Once again with my imaginery copy of “Podcasting for Dummies” in my hand I began this unfamiliar process. First, I had to write a script. Thinking of a topic that you think others might be interested in is challenging, when you feel your life is dull. For me when in doubt, cover this with humor. Second, for someone who makes their living standing in front of audiences everyday giving directions and explaining processes it is amazing how you can stammer and stutter when you know someone will be hanging on your every word. But I got through that with sweat soaked armpits. Then came the actual publishing process. Oh my!!!!!!! If you are not a techie this can be daunting. I viewed the Common Craft video “Podcasting In Plain English” (2008), the video “How to Embed a Podcast Into Blogger” recommended by Annabelle Pendry, “How to Download Audacity and Lame Encoder To Record Podcasts” (2009) by Tish Washington, read the helpful posts by Bruce and Pam, reread the publishing section of the text by Will Richardson (2009) but still had difficulty. Not one to give up easily (as I tell my students, I do not play games that I can not win) after four hours I triumphed. The fruits of my labor are posted at the end of this blog post. I hope you get a giggle from either the content of the Podcast or the sheer terror in my voice.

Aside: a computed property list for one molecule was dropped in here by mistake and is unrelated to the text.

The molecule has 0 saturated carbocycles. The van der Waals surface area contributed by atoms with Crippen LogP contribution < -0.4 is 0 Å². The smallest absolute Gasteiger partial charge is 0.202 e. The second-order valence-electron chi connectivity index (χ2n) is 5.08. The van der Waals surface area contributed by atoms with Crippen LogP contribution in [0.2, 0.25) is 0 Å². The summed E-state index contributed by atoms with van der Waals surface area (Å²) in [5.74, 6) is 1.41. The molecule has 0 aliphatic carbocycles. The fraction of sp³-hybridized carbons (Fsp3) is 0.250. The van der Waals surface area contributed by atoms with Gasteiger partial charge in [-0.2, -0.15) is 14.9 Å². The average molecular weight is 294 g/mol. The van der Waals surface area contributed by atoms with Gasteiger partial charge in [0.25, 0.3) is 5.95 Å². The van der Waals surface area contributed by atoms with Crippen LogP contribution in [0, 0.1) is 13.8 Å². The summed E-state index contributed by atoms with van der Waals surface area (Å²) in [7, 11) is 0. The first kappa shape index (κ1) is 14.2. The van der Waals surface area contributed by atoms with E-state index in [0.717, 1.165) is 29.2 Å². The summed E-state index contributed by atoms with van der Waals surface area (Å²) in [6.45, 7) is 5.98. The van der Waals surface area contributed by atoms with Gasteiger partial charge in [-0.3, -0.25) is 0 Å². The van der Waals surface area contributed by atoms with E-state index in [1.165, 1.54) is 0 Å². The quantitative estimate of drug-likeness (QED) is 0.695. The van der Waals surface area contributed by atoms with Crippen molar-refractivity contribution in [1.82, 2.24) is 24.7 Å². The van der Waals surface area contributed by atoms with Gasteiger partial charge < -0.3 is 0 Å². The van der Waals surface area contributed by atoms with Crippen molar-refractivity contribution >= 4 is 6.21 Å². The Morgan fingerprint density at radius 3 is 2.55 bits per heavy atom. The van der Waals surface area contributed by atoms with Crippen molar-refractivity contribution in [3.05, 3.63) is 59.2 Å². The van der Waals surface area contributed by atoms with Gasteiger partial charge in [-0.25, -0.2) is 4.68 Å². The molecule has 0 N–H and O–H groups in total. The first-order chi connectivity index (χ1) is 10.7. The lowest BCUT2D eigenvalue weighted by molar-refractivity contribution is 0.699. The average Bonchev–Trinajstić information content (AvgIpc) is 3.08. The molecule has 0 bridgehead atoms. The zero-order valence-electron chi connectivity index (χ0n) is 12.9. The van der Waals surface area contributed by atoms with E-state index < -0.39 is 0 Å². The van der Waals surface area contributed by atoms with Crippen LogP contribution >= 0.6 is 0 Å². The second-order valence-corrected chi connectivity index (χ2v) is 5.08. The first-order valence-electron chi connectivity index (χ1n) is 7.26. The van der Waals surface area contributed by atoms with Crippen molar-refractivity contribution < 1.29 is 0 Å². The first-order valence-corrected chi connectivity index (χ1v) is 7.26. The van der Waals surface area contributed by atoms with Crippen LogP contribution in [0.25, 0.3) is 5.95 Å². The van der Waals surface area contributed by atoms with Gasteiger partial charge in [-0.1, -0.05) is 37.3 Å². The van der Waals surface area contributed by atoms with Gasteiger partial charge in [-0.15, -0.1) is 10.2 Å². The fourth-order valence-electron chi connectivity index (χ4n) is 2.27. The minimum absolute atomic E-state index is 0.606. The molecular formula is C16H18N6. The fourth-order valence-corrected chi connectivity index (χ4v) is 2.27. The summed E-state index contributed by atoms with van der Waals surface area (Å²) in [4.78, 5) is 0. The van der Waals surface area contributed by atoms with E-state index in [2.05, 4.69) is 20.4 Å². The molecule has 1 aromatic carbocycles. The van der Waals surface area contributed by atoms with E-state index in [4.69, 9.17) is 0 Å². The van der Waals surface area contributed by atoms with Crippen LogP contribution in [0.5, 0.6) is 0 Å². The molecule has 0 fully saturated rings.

I now feel like I can make a couple of Podcasts for personal reasons and then demonstrate this technique to staff, encourage staff to subscribe to PD Podcasts, implement Podcasts in my teaching, have students listen to and create Podcasts and enjoy this new found phenomena myself as I catch up on what is happening on the highway of life..


When I thought about how I could personally use Digital audiorecording I cried. This was a technology that could help me to touch the hearts of two people I love very much, who are slipping away from me. My mom was diagnosed with Alzheimer’s a year ago and her progression has been all too quick. Podcasting will allow me to record a quick message that I can send to her. She can then listen to the message over and over, as she forgets what you have said, as soon as it has left your lips. This technology will allow me to connect with her and help my mom to keep us with her if only for a few moments at a time. I hope my dad can help her to mange the technology and she can play it as often as she would like.